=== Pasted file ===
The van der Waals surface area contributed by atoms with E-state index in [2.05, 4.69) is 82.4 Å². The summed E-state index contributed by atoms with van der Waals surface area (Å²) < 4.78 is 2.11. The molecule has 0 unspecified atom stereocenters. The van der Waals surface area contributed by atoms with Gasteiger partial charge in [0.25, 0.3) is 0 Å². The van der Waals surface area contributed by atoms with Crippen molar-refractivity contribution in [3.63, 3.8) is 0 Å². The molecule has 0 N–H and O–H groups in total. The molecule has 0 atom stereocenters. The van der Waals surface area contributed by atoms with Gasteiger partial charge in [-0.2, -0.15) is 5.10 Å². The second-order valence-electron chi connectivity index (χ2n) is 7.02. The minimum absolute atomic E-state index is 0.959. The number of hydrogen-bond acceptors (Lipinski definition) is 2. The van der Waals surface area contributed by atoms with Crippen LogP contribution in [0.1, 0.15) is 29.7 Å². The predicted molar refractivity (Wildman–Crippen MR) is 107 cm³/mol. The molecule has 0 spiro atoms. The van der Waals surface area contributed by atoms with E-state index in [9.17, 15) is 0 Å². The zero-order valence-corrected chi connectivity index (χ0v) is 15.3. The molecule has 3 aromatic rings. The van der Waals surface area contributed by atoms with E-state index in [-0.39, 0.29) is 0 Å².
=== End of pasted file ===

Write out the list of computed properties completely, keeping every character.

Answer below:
The van der Waals surface area contributed by atoms with E-state index in [2.05, 4.69) is 82.4 Å². The summed E-state index contributed by atoms with van der Waals surface area (Å²) < 4.78 is 2.11. The molecule has 0 unspecified atom stereocenters. The van der Waals surface area contributed by atoms with Gasteiger partial charge in [0.25, 0.3) is 0 Å². The van der Waals surface area contributed by atoms with Crippen molar-refractivity contribution in [3.63, 3.8) is 0 Å². The molecule has 0 N–H and O–H groups in total. The molecule has 0 atom stereocenters. The van der Waals surface area contributed by atoms with Gasteiger partial charge in [-0.2, -0.15) is 5.10 Å². The second-order valence-electron chi connectivity index (χ2n) is 7.02. The minimum absolute atomic E-state index is 0.959. The number of hydrogen-bond acceptors (Lipinski definition) is 2. The van der Waals surface area contributed by atoms with Crippen LogP contribution in [0.1, 0.15) is 29.7 Å². The predicted molar refractivity (Wildman–Crippen MR) is 107 cm³/mol. The molecule has 0 spiro atoms. The van der Waals surface area contributed by atoms with E-state index in [9.17, 15) is 0 Å². The zero-order valence-corrected chi connectivity index (χ0v) is 15.3. The molecule has 3 aromatic rings. The van der Waals surface area contributed by atoms with E-state index in [-0.39, 0.29) is 0 Å².